The pandemic may be over, but the real cost is just beginning
Fingers crossed, but for the first time in two years, it is possible to say with some degree of certainty that the pandemic, and the measures that have been deemed necessary to contain it, are essentially behind us, not only in the Kingdom UK, but in many of the rest of the world too.
There have admittedly been several false dawns before, when policymakers felt confident enough to start lifting restrictions only to have their hopes dashed again.
But thanks in part to the salvation of vaccines, this time around looks particularly different. Which is just as well, because the nation was at breaking point.
Even if ministers thought a reimposition was appropriate, it seems doubtful that such action would be more politically feasible.
As it stands, the most recent and now dominant strain of the Covid-19 virus has fortunately proven to be relatively mild, confirming a pattern seen in a number of past pandemics of progressively more infectious but less potent mutation of the virus. pathogen over time. .
Governments around the world rushed to reimpose tough lockdown restrictions when the omicron variant first emerged, fearing a further sharp rise in hospitalizations and deaths, but in many cases this proved a backlash unnecessary excessive, and the measures are now being phased out.
Leading the way is brave little Denmark, which last week became the first European country to lift virtually all remaining restrictions.
Not so soon, beleaguered Boris Johnson will protest; desperate for “red meat” to distract from the disintegration of his government, he would gladly claim the top prize for himself.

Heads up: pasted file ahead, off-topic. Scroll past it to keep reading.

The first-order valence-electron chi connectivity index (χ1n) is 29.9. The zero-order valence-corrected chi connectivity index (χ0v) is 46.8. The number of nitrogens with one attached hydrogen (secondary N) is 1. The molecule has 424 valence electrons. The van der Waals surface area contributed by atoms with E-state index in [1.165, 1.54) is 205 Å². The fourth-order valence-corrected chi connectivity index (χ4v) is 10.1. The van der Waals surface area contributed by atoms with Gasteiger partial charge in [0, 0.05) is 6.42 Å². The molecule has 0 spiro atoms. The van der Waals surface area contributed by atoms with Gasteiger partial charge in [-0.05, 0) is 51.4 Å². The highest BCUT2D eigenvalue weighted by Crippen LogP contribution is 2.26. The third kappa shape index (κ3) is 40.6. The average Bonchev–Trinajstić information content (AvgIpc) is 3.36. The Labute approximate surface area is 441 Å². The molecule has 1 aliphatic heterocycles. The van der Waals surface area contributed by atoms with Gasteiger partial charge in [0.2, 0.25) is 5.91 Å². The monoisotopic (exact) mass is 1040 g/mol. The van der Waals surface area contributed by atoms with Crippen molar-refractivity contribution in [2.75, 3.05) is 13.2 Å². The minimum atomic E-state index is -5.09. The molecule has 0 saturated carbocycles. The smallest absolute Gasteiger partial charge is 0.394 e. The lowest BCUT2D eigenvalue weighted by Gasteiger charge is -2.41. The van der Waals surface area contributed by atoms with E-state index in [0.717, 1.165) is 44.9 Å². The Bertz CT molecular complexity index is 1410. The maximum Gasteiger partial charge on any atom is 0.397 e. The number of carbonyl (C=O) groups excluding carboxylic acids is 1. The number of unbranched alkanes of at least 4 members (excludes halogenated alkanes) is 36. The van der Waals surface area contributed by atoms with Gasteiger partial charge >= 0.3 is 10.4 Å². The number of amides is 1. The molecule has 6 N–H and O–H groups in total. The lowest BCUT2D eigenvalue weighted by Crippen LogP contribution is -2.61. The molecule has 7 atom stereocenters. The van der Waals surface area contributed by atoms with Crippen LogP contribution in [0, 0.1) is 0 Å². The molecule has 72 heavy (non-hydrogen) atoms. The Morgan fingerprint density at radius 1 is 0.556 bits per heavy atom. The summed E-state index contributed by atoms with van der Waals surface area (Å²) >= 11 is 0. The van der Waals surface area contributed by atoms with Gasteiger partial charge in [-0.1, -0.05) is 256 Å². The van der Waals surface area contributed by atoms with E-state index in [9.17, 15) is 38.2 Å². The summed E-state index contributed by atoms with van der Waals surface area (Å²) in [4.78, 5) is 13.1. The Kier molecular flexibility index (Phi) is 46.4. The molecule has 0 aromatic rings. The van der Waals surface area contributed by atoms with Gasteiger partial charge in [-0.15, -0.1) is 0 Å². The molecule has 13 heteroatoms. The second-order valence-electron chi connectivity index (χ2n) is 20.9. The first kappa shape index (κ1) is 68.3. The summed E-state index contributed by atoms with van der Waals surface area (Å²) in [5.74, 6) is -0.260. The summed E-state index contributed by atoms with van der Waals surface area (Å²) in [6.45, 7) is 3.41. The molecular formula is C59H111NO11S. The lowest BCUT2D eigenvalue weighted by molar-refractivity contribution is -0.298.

But even in England some restrictions remain, the most notable being the requirement for those who test positive to self-isolate for five to 10 days.
Venues can also apply for a Covid pass – showing proof of vaccination – and face masks continue to be required in some settings. In Scotland, Wales and Northern Ireland, a much wider set of measures remain in place for the time being.
Yet the urge to return to normal is now almost universal – except, that is, in the hermetically sealed antipodes and “zero tolerance” China.
And even with the latter, where the economic costs of repeated regional shutdowns are becoming increasingly apparent, it is widely believed that things will change once the joyless, snowless Winter Olympics are over.
France, the Netherlands and Ireland have already followed the UK and Denmark in starting to ease restrictions, and Switzerland has pledged to remove them all by the middle of the month.
Some of the numbers that instruct the change in approach are really quite stark. Hospitalizations and deaths have remained low throughout the latest wave, despite a rapid rise in infections.
In the UK, the total number of deaths per million, including those who die within 28 days of a positive Covid test, is actually now below the five-year seasonal average.
The same is true in Germany and Sweden, where deaths are also below average levels for this time of year. And if so, what is the rationale for maintaining any kind of restriction, let alone the still oppressive constraints that still prevail in parts of the Continent?
According to an analysis by Longview Economics, the case fatality rate in the UK has fallen to just 0.1pc, from nearly 1pc at the height of the first wave in April 2020.